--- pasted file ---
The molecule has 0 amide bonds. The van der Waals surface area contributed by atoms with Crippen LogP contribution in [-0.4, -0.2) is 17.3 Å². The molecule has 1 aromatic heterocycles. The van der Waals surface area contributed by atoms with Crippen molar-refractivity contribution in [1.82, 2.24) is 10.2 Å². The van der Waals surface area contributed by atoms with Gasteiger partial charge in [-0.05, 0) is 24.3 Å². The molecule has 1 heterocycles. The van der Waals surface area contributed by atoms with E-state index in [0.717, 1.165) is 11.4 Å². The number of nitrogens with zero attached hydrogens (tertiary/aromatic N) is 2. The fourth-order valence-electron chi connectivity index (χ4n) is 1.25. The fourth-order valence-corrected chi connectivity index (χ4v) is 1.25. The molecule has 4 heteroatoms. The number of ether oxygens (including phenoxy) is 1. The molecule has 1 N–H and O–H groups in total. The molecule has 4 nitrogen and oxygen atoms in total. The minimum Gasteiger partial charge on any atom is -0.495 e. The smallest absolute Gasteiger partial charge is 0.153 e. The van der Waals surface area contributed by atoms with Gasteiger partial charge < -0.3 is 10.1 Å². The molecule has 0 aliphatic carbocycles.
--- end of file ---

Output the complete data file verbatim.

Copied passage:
The molecule has 0 amide bonds. The van der Waals surface area contributed by atoms with Crippen LogP contribution in [-0.4, -0.2) is 17.3 Å². The molecule has 1 aromatic heterocycles. The van der Waals surface area contributed by atoms with Crippen molar-refractivity contribution in [1.82, 2.24) is 10.2 Å². The van der Waals surface area contributed by atoms with Gasteiger partial charge in [-0.05, 0) is 24.3 Å². The molecule has 1 heterocycles. The van der Waals surface area contributed by atoms with E-state index in [0.717, 1.165) is 11.4 Å². The number of nitrogens with zero attached hydrogens (tertiary/aromatic N) is 2. The fourth-order valence-electron chi connectivity index (χ4n) is 1.25. The fourth-order valence-corrected chi connectivity index (χ4v) is 1.25. The molecule has 4 heteroatoms. The number of ether oxygens (including phenoxy) is 1. The molecule has 1 N–H and O–H groups in total. The molecule has 4 nitrogen and oxygen atoms in total. The minimum Gasteiger partial charge on any atom is -0.495 e. The smallest absolute Gasteiger partial charge is 0.153 e. The van der Waals surface area contributed by atoms with Gasteiger partial charge < -0.3 is 10.1 Å². The molecule has 0 aliphatic carbocycles.